My concussion - and the sad lack of follow-up following an unnecessary injury - is, alas, a lesson to me that the dojo is just like any other human endeavor, there are folks who look out for other people's well-being, and folks who don't.

(I found it interesting that, when I described the incident to another instructor, he exclaimed in surprise, "But [nage]'s a good guy!" As if "good" precluded making bad choices. He - nage - might be a devout churchgoer, a thoughtful boss, a friend who would lend a hand or his truck to someone who's moving boxes. I don't know him well enough to say. But it's quite clear to me that he has a pattern of being cavalier and moving much too fast without regard for his uke, as observed by myself and other, more senior practitioners. That does not meet my definition of good *behavior*.)

I do think though that if the leader(s) - whether instructor, chief instructor, dojo-cho or owner - sets the tone, that careful practice is paramount, and transgressions are dealt with firmly - then even people who aren't inherently thoughtful may toe the line, just because those are the rules. I don't need my fellow practitioners to meet standards of ideological purity - if they go slow because someone else says go slow, that works just as well as if they had noted for themselves that I as their uke have slower reflexes than a 25-year-old former professional athlete, and adjust accordingly.

I have been to other dojo and seminars where instructors make a point of repeating axioms such as "slow is smooth, smooth is fast" or stopping fast, sloppy practice and having the students start from a very slow pace till they demonstrate that they understand the movement in great detail. I don't think methodical training is antithetical to developing an effective (martial, if you will) practice. In four years of aikido I do believe my response time and type of reaction have improved, but I wouldn't have gotten there if my partners had hit me in the face the first week I showed up. I appreciate what Ledyard-sensei says about training:

"Training full power way with a woman of typical size (or a man of smaller stature for that matter) would be abusive. It would unnecessarily stress them physically and would almost certainly imprint fear and tension in the training that would run counter to what we are attempting to imprint via the training."

http://www.aikiweb.com/forums/showth...t=2608&page=12

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Cassia Rose Heatley wrote: View Post
Personally, I put a great amount of care in the wellbeing of my partner, I am quick to apologize - sometimes for going too fast or hard, other times for "bumping" on them during technique, or if I apply a pin etc. too quickly. Usually for me it's about speed, as I get into the flow of things I like to speed up which can sometimes be a little much or unexpected for my partner. There was one occasion early on, I had only been training for around 2-3 months at the time, my uke was a girl who was generally known for being quite fragile and hesitant on the mat. She was training for two or three months longer than me and it had recently been drilled in about turning your face away from the nage when they go to pin. Lo and behold, she looked the wrong way as I brought my knees in for a nikkyo pin, knee hit against her nose and started a pretty dramatic nosebleed. Not major, but still, I was apologetic and felt bad about the whole thing, but, ultimately, I know there was not much for me to do there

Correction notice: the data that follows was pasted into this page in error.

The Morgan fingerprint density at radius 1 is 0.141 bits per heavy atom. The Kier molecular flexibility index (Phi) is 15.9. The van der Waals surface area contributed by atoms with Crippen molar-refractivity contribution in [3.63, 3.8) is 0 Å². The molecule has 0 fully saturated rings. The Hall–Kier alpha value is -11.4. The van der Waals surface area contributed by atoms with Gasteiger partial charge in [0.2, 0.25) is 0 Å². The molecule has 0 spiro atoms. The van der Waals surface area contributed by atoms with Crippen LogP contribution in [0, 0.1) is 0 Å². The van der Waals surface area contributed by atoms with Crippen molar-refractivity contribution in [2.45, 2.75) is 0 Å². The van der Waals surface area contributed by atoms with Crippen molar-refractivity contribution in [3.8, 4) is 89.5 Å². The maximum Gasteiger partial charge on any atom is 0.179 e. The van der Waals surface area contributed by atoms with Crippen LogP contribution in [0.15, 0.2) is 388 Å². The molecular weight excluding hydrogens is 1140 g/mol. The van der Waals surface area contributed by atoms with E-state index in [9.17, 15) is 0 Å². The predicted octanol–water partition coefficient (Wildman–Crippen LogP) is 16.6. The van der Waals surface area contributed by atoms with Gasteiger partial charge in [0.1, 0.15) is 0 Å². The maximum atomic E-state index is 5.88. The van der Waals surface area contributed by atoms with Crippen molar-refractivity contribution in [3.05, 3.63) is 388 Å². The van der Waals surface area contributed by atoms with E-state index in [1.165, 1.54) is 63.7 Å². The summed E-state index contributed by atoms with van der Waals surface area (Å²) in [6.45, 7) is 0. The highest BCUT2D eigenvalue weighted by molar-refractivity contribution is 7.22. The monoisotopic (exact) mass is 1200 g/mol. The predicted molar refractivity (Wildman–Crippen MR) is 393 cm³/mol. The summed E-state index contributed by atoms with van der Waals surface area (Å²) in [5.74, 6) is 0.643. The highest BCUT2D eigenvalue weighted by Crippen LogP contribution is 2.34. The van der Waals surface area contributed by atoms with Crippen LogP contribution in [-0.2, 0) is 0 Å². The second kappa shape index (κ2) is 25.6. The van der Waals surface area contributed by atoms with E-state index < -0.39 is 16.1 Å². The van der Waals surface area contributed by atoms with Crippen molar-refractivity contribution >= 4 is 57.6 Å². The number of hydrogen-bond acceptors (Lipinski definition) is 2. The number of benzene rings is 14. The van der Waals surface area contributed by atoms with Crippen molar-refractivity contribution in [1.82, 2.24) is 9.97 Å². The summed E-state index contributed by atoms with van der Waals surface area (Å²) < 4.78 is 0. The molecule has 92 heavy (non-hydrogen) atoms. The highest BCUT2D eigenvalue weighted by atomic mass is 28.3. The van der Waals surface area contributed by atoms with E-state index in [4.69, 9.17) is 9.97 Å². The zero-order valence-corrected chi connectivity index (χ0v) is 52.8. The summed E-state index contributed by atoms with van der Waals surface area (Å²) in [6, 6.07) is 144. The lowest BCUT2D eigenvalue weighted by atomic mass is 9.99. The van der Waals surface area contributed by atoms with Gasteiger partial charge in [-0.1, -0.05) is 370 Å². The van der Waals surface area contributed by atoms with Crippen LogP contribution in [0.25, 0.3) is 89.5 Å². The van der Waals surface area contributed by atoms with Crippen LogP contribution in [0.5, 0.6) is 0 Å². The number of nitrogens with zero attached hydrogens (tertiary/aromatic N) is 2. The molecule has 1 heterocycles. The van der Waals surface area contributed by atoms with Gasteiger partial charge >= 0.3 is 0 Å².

I just wanted to understand better: we are talking about uke lying down on the ground while you put on a nikkyo pin? And you slid into her nose? I am no yudansha, but that seems like a relatively quiet point of the technique. When you are taking uke down to the mat, shouldn't nage have control over uke anyway? So no need to rush. I mean, certainly, if it was a real street fight, I wouldn't count on uke going down quietly. But then I wouldn't worry too much about bruising them, or avoiding breaking their shoulder for that matter.

(With that said: I have kids who get nosebleeds when the air is too dry, so I grant you that it might not have to be a hard hit to start one off. But maybe I'm just short, hitting uke's face with my knee has not been a concern. I'm even careful to move uke's ponytail out of the way so I don't kneel on it. YMMV. )

I am pretty leery of that takedown in nikkyo anyway. I find some partners go quite fast and if they don't get low enough as they take me to the mat (since I am short), I can find my entire weight on my shoulder if I'm not careful. So I have to get there faster, or give myself a little extra air. Alternately, sometimes nage thumps down on their knees next to me rather than deliberately sliding into position. I have learned to roll away from nage very quickly, because if not they can sometimes land very painfully on part of my anatomy. I count both those instances as insensitive, sloppy nage-ship. So I am very cognizant when I am nage to avoid those flaws. I keep coming back to the concept that if one is careless with one's partners, either they start avoiding you on the mats, or they get broken and leave the mats altogether.

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Cassia Rose Heatley wrote: View Post